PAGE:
A new year meant new opportunities for Hawkins, who at this point was becoming increasingly desperate to stop making history. However, Hawkins kept losing. He opened 2018 with his 158th loss against Matt Hardy on RAW, picked up his 160th loss against Braun Strowman on the WWE Live Holiday Tour, and lost his 170th and 180th against Goldust, first at a house show in January and then on the Road to Wrestlemania Tour in March. Somewhere in the midst of those losses, Hawkins, who regularly wrestles on Main Event, was seen less like a heel and more of a sympathetic character who fans had turned from wanting to see him lose, to wanting to see him break the streak.

Hawkins’ losses started to become more and more frustrating as on Main Event, week-after-week he seemed to come closer and closer with near falls. And because of the streak, fans didn’t boo him when he tried to use the ropes or get his opponent DQ’ed or really anything he could think of to put an end to his losing ways. Hawkins even asked Strowman if he could be the man’s partner for the Wrestlemania 34 tag team championship match against the Bar (Sheamus and Cesaro) but Strowman in no uncertain words, and really no words at all as he threw him against a wall, turned him down. So instead, Curt Hawkins was entered into the Andre the Giant Memorial Battle Royale where he lost his 188th consecutive match.

Loss No. 190 came at the Greatest Royal Rumble, where Curt Hawkins was one of 49 other men to be thrown over the top rope in the match won by Braun Strowman. And as it turns out, at this point, WWE had started chronicling Hawkins’ streak so they could ultimately produce the mini-documentary they released on their Youtube page this week. Beginning at loss No. 190, the documentary captures Hawkins’ reactions to several of his next 10 losses leading up to the infamous No. 200.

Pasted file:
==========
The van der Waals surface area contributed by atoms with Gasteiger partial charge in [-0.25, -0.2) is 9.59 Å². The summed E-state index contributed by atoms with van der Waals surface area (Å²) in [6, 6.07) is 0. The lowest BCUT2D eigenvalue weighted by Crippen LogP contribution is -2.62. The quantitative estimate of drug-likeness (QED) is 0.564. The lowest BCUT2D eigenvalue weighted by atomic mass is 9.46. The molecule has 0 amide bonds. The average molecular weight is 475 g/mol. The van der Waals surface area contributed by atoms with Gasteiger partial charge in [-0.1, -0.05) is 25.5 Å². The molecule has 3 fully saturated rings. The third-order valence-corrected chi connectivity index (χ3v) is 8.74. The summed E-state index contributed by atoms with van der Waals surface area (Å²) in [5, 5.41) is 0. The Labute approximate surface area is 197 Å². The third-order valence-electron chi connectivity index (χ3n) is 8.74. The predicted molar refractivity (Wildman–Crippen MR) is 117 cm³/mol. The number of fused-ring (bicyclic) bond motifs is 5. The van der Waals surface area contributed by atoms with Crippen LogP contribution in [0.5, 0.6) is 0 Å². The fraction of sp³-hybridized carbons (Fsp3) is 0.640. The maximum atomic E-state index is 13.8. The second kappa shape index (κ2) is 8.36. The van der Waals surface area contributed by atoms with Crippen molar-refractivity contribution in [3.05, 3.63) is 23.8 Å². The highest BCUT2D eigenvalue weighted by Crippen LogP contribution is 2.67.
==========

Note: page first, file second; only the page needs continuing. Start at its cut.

With a record of that magnitude on the line, Hawkins had the match on RAW and it was against a local talent. Hawkins was convinced the streak would come to an end and it almost did, but while wrestling James Harden, Baron Corbin came into the ring and attacked the local performer, getting Hawkins disqualified and thus prolonging what is now considered to be the longest losing streak in WWE history.

Given the match was a lay-up, people were probably shocked that WWE pulled the trigger on loss No. 200. But it was a lay-up, which means people in equal percentage were probably expecting that the streak was going to be prolonged as the win would have been too easy. Whatever the case, fans are invested in a guy losing, which is WWE doing what it does best by turning a nonsense angle into a compelling storyline. And for that reason, it makes sense that the streak is still active today as when it does ultimately end, it needs to be a pretty big moment on a pretty big stage.

Now, that doesn’t mean that Hawkins has to defeat Roman Reigns for the Universal Championship in the main event of Wrestlemania 35, though fans probably would be extremely jubilant if he did. It just means that WWE should wait for the right opportunity to pull off the win and Hawkins’ mini-push. It is clear they are paying attention to the angle and if you don’t believe that, look no further than the documentary and Hawkins’ recent network collection “Nothing to Lose,” which showcases some of WWE’s most legendary losses as well as a series of Hawkins’ own losses during the streak.